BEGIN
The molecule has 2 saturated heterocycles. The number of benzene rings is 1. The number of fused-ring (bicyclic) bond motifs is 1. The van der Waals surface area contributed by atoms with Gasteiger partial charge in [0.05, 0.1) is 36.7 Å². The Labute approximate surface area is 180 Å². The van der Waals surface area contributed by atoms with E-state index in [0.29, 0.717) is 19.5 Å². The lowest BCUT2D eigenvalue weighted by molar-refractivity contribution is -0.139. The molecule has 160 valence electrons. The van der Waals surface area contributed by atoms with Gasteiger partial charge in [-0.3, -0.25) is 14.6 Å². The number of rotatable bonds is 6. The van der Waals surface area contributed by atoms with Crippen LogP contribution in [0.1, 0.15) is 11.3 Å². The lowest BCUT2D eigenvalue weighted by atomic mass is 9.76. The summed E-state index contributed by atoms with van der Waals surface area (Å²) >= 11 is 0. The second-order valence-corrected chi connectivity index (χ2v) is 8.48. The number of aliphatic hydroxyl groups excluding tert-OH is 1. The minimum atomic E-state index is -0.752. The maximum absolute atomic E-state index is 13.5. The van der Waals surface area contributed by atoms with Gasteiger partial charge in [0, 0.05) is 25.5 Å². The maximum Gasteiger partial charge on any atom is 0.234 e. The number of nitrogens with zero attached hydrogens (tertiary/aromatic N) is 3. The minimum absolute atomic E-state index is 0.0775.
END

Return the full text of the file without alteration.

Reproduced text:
The molecule has 2 saturated heterocycles. The number of benzene rings is 1. The number of fused-ring (bicyclic) bond motifs is 1. The van der Waals surface area contributed by atoms with Gasteiger partial charge in [0.05, 0.1) is 36.7 Å². The Labute approximate surface area is 180 Å². The van der Waals surface area contributed by atoms with E-state index in [0.29, 0.717) is 19.5 Å². The lowest BCUT2D eigenvalue weighted by molar-refractivity contribution is -0.139. The molecule has 160 valence electrons. The van der Waals surface area contributed by atoms with Gasteiger partial charge in [-0.3, -0.25) is 14.6 Å². The number of rotatable bonds is 6. The van der Waals surface area contributed by atoms with Crippen LogP contribution in [0.1, 0.15) is 11.3 Å². The lowest BCUT2D eigenvalue weighted by atomic mass is 9.76. The summed E-state index contributed by atoms with van der Waals surface area (Å²) >= 11 is 0. The second-order valence-corrected chi connectivity index (χ2v) is 8.48. The number of aliphatic hydroxyl groups excluding tert-OH is 1. The minimum atomic E-state index is -0.752. The maximum absolute atomic E-state index is 13.5. The van der Waals surface area contributed by atoms with Gasteiger partial charge in [0, 0.05) is 25.5 Å². The maximum Gasteiger partial charge on any atom is 0.234 e. The number of nitrogens with zero attached hydrogens (tertiary/aromatic N) is 3. The minimum absolute atomic E-state index is 0.0775.